Performance Studies: Musicking and dancing in the first person / Pina Bausch at the Adelaide festival
Alisa Bernhard: Beyond the notes, beyond the steps: musicking and dancing in the first person
In the context of Indigenous or folk traditions where dancing always happens with music and where there may not even be a conceptual/linguistic distinction between “music/song” and “dance”, it is frequently claimed that music and dance are inseparable. But what about in the context of, for example, Western art music or classical ballet, where music and dance are separate disciplines? The literature that analyses choreomusical relationships—the relationships between dance and music, mainly of the Western performing tradition—by default defines music and dance respectively as sounding and visual art forms. The consequence is that the difference between the two disciplines is reduced to a matter of two different sensory modalities, and the question becomes, “how does aural sensory input interact with visual sensory input when music and dance happen simultaneously on stage”? My aim is to shift the focus away from what music and dance sounds and looks like, towards the experience of the practitioner, and to ask the question “what exactly is the difference between dancing and musicking in the Western performing tradition?”
Alisa Bernhard completed her Bachelor and Masters of Music in piano performance at the Sydney Conservatorium of Music. Her Masters dissertation explored the ontology of the musical work through the lens of performers and performances. She is currently a PhD candidate based at the Conservatorium, working with supervisors David Larkin and Amanda Card.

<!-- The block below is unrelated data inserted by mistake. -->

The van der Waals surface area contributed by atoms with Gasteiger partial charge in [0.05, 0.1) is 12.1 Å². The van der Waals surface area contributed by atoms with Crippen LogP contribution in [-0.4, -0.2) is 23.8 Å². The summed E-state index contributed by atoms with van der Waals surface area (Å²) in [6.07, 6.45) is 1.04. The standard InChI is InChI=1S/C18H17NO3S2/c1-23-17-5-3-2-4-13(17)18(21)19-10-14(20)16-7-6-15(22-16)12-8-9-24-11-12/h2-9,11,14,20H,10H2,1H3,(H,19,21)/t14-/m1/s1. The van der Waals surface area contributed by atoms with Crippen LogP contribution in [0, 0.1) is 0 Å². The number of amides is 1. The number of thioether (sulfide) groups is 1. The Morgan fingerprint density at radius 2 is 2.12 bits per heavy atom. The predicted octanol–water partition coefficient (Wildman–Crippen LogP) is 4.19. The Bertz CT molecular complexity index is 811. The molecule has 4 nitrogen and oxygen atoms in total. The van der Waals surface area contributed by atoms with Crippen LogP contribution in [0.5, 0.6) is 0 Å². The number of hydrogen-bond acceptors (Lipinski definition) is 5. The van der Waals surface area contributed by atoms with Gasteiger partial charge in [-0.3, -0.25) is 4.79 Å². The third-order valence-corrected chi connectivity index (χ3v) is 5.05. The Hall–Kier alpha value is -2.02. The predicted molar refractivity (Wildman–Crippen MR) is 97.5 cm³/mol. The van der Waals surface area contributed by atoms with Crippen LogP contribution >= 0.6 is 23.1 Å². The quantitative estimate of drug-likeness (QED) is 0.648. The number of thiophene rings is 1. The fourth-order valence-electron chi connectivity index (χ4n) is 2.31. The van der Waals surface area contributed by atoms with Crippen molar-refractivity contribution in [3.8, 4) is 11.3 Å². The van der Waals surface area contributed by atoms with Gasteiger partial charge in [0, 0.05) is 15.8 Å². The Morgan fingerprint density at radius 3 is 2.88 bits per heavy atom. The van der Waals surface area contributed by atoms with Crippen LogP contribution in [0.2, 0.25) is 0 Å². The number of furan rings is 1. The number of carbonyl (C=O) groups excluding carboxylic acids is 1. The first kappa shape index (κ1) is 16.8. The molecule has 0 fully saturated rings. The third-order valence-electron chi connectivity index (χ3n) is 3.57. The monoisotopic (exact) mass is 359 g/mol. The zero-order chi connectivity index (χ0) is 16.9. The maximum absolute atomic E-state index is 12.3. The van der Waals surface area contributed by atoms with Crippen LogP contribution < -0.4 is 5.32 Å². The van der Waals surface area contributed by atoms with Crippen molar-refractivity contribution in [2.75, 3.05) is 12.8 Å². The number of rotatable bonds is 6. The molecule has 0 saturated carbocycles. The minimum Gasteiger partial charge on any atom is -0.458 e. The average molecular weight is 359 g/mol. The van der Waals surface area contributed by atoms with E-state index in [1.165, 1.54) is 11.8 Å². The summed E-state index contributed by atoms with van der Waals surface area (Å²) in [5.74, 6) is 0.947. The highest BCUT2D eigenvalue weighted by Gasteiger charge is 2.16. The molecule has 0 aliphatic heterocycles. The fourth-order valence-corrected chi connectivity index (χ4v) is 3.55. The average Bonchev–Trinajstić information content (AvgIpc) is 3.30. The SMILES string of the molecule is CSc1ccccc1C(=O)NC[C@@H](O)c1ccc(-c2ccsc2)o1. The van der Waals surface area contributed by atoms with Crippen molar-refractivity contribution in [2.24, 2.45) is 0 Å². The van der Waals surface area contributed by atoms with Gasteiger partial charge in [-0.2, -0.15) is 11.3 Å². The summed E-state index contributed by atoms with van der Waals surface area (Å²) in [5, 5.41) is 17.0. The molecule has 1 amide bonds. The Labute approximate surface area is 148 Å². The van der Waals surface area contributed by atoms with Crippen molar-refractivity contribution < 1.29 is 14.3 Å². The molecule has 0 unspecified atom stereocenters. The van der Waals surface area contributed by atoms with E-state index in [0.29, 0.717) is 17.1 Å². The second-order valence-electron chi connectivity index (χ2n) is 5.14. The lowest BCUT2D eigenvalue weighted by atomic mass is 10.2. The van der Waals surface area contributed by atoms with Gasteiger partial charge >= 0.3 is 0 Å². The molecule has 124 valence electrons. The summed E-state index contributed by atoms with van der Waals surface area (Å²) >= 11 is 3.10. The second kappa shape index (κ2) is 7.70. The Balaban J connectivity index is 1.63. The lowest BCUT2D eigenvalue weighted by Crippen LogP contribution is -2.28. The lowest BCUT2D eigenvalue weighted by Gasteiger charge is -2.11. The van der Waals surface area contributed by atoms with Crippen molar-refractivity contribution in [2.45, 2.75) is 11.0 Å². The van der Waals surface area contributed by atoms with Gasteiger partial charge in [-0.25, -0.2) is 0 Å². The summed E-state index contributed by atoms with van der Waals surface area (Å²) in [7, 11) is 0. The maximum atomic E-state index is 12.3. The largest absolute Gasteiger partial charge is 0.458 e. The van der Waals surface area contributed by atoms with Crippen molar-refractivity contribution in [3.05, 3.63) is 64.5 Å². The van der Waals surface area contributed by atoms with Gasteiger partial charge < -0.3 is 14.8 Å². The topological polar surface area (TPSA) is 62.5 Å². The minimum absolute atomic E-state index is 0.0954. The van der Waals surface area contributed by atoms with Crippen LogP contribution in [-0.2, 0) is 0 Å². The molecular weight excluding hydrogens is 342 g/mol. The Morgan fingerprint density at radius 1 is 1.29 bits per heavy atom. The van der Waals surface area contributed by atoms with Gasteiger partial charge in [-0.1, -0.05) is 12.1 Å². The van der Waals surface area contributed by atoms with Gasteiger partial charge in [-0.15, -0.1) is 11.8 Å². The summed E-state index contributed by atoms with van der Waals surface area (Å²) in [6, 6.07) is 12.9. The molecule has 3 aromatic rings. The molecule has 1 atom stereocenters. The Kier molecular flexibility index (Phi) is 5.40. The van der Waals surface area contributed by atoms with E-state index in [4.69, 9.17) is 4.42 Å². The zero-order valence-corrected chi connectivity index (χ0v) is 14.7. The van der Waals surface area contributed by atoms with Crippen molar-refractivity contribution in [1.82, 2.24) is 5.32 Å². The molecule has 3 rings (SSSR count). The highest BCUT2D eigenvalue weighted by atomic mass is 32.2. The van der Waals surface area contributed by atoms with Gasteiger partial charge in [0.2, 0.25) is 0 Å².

Dr Amanda Card: The impact of 1980 in 1982: Pina Bausch at the Adelaide festival.
This paper is part of a larger project on the influence of Pina Bausch on Australia’s dance and performance making community. Originally presented at the Launceston ADSA conference in 2019, the paper briefly explores the presentation, reception and impact of Tanztheater Wuppertal Pina Bausch at the 1982 Adelaide Festival in South Australia. Concentrating on the work 1980, which was presented alongside Kontakthof and Bluebeard, it places the experience of seeing Bausch in the context of this festival, exploring the work and its reception through those who were in it and those who saw it, including two Australian artists, Virginia Baxter and Keith Gallasch, both interviewed in 2019.
Dr Amanda Card is a senior lecturer with Theatre & Performance Studies at the University of Sydney. Her primary research is in movement studies, dance history and theories of embodiment. Her most recent publication is “Body and Embodiment” for the Routledge Handbook of Re-enactment Studies (2020). Other current research is on modernism, transnationalism and women in Australian dance (1920s-1960s).